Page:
I started digging into the information available around real estate policies and systemic racism, and I realized that there wasn’t a good repository of sources for readers (or writers) to consult.
In an ongoing effort to provide accurate and relevant information, I’ve compiled this reference guide around racism and housing.
I hope Boston condo buyers, home sellers, and real estate brokers who wish to remain up-to-date on the current on both the Boston real estate market and the nation as a whole will find these resources enlightening.
At the university level, real estate and housing experts have published numerous data-driven articles based on specific areas of study, which provide deeper insight into the issues at hand. The following list categorizes research by the universities that published the findings.
Lusk Center for Real Estate at USC Race, Immigrant Status, and Homeownership (LA)
Authored by Assistant Professor Gary Painter in 2000, this study shows that homeownership in general increased during the previous decades, but people of color lagged significantly in attaining homeownership. His data shows that the homeownership gap between minority and white households began to grow in the 1980s in Los Angeles. At the same time, Black households experienced income and education deficits.
This 2011 study by Gary Painter and Stuart Gabriel sought to analyze the claims of a previous study conducted twenty years earlier, which examined tendencies toward racial segregation in the Washington, D.C. area. According to the authors, “As in our prior analysis, large simulated gains in Black economic and educational status had little effect on prevailing racial segregation.”
The paper posits that Black households continue to experience limited opportunities based on “traditional areas of settlement.” However, other minority groups seemed “more sensitive to improvements in socioeconomic status.”
This study, conducted by Stuart Gabriel and Stuart Rosenthal and published in 2003, examines data from the Survey of Consumer Finances regarding homeownership gains within the context of race.
“Findings indicate that household socioeconomic characteristics explain nearly all of the gain in homeownership in the 1990s.”
The authors urge policy-makers to focus their efforts outside the mortgage market in order to remedy homeownership disparities by race.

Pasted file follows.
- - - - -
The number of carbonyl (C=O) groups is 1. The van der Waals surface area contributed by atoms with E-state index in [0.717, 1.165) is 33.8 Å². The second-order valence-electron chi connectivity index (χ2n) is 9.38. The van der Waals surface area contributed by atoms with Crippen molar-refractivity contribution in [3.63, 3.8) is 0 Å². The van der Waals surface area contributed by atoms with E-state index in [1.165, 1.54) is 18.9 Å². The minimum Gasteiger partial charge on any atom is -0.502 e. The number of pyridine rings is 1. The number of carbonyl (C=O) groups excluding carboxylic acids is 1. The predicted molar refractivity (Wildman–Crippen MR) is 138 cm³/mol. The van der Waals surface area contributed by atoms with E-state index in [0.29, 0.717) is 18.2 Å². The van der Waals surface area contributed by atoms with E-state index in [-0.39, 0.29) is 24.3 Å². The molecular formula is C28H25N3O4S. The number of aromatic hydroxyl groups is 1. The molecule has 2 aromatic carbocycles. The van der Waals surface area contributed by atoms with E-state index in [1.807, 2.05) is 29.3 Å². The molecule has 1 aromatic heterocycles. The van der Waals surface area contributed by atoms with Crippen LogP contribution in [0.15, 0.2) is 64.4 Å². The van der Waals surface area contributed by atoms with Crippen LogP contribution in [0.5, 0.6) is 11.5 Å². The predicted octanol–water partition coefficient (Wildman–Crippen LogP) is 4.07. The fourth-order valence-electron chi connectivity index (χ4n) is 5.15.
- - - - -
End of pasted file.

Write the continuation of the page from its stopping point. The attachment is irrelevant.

In 2002, Raphael Bostic looked into two theories regarding how race affects mortgage approval and rejection rates.
“The taste-based cultural affinity hypothesis asserts that lenders have a blanket preference for members of the same race, while the common bond hypothesis asserts that cultural affinity allows lenders to better assess the credit quality of members of the same race,” he wrote. His study found weak support for the first hypothesis while contradicting the second.
Ziman Center for Real Estate at UCLA Race, Ethnicity, and Income Segregation in Los Angeles
This 2016 paper by Paul Ong, Chhandara Pech, Jenny Chhea, and C. Aujean Lee examines demographic and socioeconomic data within Los Angeles from 1960 and onward, recognizing a geographic transformation based on race and ethnicity.
It also looks at “whether racial segregation could be explained by systematic differences in income across racial/ethnic groups.” Their findings indicate that income differences are not the only indicator of residential segregation.
Wharton School Real Estate Study
The Samuel Zell and Robert Lurie Real Estate Center at Wharton School (University of Pennsylvania) Status Caste Exchange: Preferences for Race and Poverty Status of Neighbors in Large U.S. Metropolitan Areas, 1970-2000
This 2007 paper by Janice Fanning Madden examines census tract data for 36 large metropolitan areas between 1970 and 2000. Her findings indicate that racial segregation seems to persist for people of color across economic and poverty status: “racial integration occurs consistent with status caste exchange: nonpoor African Americans and poor non-African Americans are shifting to the same neighborhoods,” especially in Midwestern and Northeastern cities, where racial segregation is highest.
In this 2017 study, Patrick Bayer, Fernando Ferreira, and Stephen Ross examined high-cost mortgages stemming from seven diverse metropolitan areas between 2004 and 2007, and they found that Black and Hispanic homebuyers were disproportionately affected by these mortgages.
“Even after controlling for credit score and other key risk factors, African-American and Hispanic home buyers are 105 and 78 percent more likely to have high-cost mortgages for home purchases.”
The authors note that these rates can be attributed both to skewed consumer exposure to high-risk lenders and also to mortgage professionals offering different options to borrowers from different racial backgrounds when it comes to the loan process.
This 2017 paper by Patrick Bayer, Marcus Casey, Fernando Ferreira, and Robert McMillan analyzes panel data from more than two million housing transactions within four metropolitan areas in order to look for trends in home pricing based upon race. “We find that Black and Hispanic homebuyers pay premiums of about three percent on average across the four cities, differences that are not explained by variation in buyer income, wealth, or access to credit.”
Taking an active stance against the world’s problems requires understanding what they are and where they came from. These resources should give you a good platform to start learning more about the specific issues in your neighborhood.